As part of our self-prescribed togetherness plan, The Doc and I have been taking road trips; and I, doing what I do, have taken a shitload of photos. So I thought I would share them with you and attach a few details. Since a picture is worth a thousand words, just consider this post to be about 15,000 words long but much less painful to view. After all, I am not trying to write the Great Canadian Novel here. In reality, the word count is only about 1000.
A couple of weeks ago we took a drive down Nova Scotia’s Annapolis Valley, known for its better climate, fresh vegetables and apples. The first place we stopped was “The Look Off,” (really, that’s what it is called) which overlooks the valley and the Minas Basin. It is certainly a lovely view.
Next we drove up to the entrance to Cape Split Provincial Park. The park is actually a 13 kilometer trail with look offs on The Bay of Fundy and climaxes at the point of Cape Split, a locally famous and very beautiful headland. Hiking the trail was not part of our plan that day. I plan to return and hike it at another time. Hopefully next summer. I took the this picture of the tree at the park entrance.
From there we drove to Blomidon Provincial Park. Blomidon is also a very famous and very beautiful area of the province and like Cape Split is often featured in Nova Scotia tourism promotional material.
We were lucky because the world-famous high tide was out, and we were able to wander the beach and take in the cliffs and rock formations. And of course, I was able to take lots of photos. Much more than you see here.
The next part of the plan was to head to Berwick, one of those quaint little Nova Scotia towns, but it was getting late and we began to wonder if anything there would be still open. Since we are retired, we don’t get up really early, and it was almost noon before we got on the road so, at this point, it was after four o’clock. We were starting to get hungry. Lunch is not usually a thing for us. It is breakfast and dinner with perhaps a tiny snack of fruit and cheese or a granola bar in between.
Instead, we headed into New Minas, partially because there was a store there we wanted to check out. New Minas is definitely not one of those quaint Nova Scotia towns that one wants to capture with a million photos. It has a main street of fast-food joints, a couple of Canadian-style Chinese food restaurants, an Indian restaurant that is actually called “Indian Restaurant”, two furniture stores, I think a car dealership, and more stuff like that. Nothing quaint about it. Instead, very twenty-first-century bland.
It was in New Minas, that we decided to eat and went to a restaurant called Applewood’s, which was recommended to us by a store employee. It was a busy little spot. We had expectations. Not really-high expectations but some expectations. The Doc and I like good food. Food with taste. Never have I ever eaten such a tasteless meal. I had ordered quesadillas and Caesar salad. I have yet to figure out how these two things, usually full of flavour could have absolutely none. Absolutely no flavour! I may as well have eaten a pizza box. The Doc ordered some kind of chicken dish that also had no flavour. What happened to spices? What happened to zest? What happened to even just a spec of salt and pepper? And on top of that, the restaurant was unlicensed so no adult beverages to save the meal. A bland meal in a bland town. Luckily the rest of the day was so nice that the meal couldn’t spoil what had been a perfect outing.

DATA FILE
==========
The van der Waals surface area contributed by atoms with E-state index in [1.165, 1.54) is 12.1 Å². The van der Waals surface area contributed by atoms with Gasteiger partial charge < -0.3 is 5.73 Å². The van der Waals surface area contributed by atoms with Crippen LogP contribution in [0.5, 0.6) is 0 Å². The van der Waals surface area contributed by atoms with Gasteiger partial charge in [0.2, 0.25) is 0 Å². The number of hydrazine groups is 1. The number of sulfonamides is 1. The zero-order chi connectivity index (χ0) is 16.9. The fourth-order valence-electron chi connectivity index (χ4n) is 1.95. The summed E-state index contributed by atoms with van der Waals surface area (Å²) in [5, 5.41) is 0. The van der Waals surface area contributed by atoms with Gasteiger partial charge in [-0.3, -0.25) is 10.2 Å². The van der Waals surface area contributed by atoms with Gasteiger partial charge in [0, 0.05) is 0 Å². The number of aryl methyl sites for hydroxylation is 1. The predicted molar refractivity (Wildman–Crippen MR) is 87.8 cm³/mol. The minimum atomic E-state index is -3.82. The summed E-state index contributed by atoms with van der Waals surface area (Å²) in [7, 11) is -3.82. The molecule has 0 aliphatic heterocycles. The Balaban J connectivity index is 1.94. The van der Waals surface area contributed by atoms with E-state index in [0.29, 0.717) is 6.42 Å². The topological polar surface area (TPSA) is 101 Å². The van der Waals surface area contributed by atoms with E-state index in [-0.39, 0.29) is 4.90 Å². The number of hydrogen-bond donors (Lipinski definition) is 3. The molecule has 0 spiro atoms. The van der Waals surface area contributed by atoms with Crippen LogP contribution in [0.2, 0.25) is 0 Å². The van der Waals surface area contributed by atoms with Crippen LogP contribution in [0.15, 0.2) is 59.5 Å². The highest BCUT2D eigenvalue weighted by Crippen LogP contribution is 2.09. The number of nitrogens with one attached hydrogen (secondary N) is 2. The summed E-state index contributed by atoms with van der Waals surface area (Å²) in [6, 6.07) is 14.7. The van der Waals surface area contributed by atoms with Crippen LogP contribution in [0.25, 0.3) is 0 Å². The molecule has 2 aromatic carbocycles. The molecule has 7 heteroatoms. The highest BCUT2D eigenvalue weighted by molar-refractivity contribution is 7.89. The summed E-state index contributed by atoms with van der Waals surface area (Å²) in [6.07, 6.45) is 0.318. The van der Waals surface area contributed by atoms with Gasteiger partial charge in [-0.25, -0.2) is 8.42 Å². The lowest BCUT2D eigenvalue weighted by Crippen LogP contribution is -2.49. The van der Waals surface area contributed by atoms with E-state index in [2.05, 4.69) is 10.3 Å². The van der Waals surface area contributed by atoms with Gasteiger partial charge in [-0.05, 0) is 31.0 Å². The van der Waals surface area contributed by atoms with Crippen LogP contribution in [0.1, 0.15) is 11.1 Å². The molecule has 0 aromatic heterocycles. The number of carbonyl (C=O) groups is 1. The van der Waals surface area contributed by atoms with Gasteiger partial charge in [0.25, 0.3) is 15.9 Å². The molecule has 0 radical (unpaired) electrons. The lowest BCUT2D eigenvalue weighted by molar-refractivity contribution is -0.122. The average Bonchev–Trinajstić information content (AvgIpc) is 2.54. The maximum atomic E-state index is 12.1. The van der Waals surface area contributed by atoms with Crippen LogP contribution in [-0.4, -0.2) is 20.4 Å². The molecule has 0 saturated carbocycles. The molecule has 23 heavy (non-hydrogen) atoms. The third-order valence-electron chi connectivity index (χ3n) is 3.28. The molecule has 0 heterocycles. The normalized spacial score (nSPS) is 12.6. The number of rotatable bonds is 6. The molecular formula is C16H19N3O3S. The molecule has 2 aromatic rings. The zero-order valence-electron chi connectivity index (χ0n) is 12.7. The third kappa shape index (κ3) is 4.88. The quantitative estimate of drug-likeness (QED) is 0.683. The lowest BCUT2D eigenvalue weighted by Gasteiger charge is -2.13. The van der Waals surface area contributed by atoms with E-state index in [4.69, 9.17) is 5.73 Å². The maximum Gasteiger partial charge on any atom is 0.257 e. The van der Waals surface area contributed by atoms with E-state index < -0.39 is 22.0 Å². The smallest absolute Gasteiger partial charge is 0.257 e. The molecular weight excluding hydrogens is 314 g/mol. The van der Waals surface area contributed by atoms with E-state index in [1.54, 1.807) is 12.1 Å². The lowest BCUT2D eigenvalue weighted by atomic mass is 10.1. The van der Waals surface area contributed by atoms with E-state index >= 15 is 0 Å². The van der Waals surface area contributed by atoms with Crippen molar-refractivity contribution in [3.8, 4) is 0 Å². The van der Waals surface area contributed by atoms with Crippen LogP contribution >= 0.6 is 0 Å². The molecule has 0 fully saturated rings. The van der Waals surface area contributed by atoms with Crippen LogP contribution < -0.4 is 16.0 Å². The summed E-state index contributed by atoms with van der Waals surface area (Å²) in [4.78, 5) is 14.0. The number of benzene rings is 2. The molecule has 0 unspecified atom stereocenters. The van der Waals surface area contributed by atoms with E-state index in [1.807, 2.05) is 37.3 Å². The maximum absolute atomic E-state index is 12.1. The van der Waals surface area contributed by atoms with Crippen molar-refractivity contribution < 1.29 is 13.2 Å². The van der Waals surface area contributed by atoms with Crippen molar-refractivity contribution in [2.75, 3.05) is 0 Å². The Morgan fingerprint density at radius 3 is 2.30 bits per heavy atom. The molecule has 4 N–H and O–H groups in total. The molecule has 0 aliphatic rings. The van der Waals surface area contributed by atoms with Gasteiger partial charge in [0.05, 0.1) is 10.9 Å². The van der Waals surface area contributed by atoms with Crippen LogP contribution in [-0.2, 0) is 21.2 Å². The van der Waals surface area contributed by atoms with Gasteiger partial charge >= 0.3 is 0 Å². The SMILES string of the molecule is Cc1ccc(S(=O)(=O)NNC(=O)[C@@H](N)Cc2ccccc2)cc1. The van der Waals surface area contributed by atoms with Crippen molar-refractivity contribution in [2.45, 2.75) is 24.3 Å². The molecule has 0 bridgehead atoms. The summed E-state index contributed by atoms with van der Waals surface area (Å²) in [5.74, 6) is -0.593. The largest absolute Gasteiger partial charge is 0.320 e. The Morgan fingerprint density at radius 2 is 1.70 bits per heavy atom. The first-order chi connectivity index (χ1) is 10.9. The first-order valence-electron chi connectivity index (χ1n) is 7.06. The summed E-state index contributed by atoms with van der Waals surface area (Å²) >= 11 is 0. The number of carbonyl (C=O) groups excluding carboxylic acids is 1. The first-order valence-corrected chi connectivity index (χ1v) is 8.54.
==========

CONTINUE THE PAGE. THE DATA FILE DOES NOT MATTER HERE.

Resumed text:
Just after Thanksgiving weekend, which is the second weekend in October in Canada, we took another road trip. This time we headed down Nova Scotia’s Eastern Shore in search of fall colours. We got on the road about 11:30 after homemade breakfast bagel eggs.
The Eastern Shore of Nova Scotia is the shore less travelled. It is rugged and mostly undeveloped. The highway runs close to the coast so ocean views are frequent. Lakes and rivers are also abundant. It is a beautiful trip and again, I took lots of photos.
We stopped in Sheet Harbour where we met this guy.
Then we explored the mouth of the West River where evidence still exists of the lumber mill and then the pulp mill that once stood on this Sheet Harbour site back in the 1800’s.
We stopped in the communities of Liscomb and Sherbrook. We also stopped at picnic parks along the highway and sometimes just pulled off on the shoulder to enjoy various views. It is a drive I never tire of.
This photo is taken from an single-lane old iron bridge.
We headed inland to Antigonish where we were planning to have dinner. Antigonish is a University Town so it has that look. Brick campus buildings, older stately homes, unique restaurants for the dining pleasure of academics, plus everything students may need including fast food and no-longer-stately-looking rentals if they prefer not to live in residence.
We had planned to visit a nice Italian restaurant that we had staked out online, but due to Covid and staffing issues this particular restaurant only offered take out. Information we garnered from a sign on the front door. We ended up at a place called The Brown Stone, where we ordered lobster linguine that arrived loaded with lobster and taste. We tacked on a craft beer for The Doc, a glass of wine for me and a couple of desserts. Certainly a nice end to our day. Then we completed the loop by driving home in the dark on the TransCanada highway. No more scenery necessary because we had already enjoyed some very beautiful views.
I personally have two takeaways from these daytrips. 1. I live in an incredibly beautiful province. (I already knew this but I like to brag about it). And 2. I am happy to report that these self-prescribed togetherness sessions for The Doc and I are working very well.
Thank you for reading.
Photos: Jenn Stone unless otherwise stated